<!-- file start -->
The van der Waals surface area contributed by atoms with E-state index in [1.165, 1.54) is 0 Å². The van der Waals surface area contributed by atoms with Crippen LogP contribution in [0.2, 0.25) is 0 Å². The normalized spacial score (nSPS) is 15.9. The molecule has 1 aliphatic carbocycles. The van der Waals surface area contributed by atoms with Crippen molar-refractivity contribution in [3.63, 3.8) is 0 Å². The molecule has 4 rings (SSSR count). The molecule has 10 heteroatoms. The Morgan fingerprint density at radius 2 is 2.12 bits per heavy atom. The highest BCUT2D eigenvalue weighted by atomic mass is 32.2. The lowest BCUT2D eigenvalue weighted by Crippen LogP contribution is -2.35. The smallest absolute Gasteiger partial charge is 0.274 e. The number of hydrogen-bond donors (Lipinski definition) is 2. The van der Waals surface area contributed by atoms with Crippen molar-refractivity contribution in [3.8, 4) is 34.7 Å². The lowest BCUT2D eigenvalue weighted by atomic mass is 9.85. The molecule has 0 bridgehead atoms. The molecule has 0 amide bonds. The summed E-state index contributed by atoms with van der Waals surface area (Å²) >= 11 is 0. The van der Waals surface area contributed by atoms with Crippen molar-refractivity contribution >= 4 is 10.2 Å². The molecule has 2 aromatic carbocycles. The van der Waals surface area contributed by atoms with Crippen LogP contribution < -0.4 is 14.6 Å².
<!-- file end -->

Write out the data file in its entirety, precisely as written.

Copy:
The van der Waals surface area contributed by atoms with E-state index in [1.165, 1.54) is 0 Å². The van der Waals surface area contributed by atoms with Crippen LogP contribution in [0.2, 0.25) is 0 Å². The normalized spacial score (nSPS) is 15.9. The molecule has 1 aliphatic carbocycles. The van der Waals surface area contributed by atoms with Crippen molar-refractivity contribution in [3.63, 3.8) is 0 Å². The molecule has 4 rings (SSSR count). The molecule has 10 heteroatoms. The Morgan fingerprint density at radius 2 is 2.12 bits per heavy atom. The highest BCUT2D eigenvalue weighted by atomic mass is 32.2. The lowest BCUT2D eigenvalue weighted by Crippen LogP contribution is -2.35. The smallest absolute Gasteiger partial charge is 0.274 e. The number of hydrogen-bond donors (Lipinski definition) is 2. The van der Waals surface area contributed by atoms with Crippen molar-refractivity contribution in [3.8, 4) is 34.7 Å². The lowest BCUT2D eigenvalue weighted by atomic mass is 9.85. The molecule has 0 bridgehead atoms. The molecule has 0 amide bonds. The summed E-state index contributed by atoms with van der Waals surface area (Å²) >= 11 is 0. The van der Waals surface area contributed by atoms with Crippen molar-refractivity contribution >= 4 is 10.2 Å². The molecule has 2 aromatic carbocycles. The van der Waals surface area contributed by atoms with Crippen LogP contribution < -0.4 is 14.6 Å².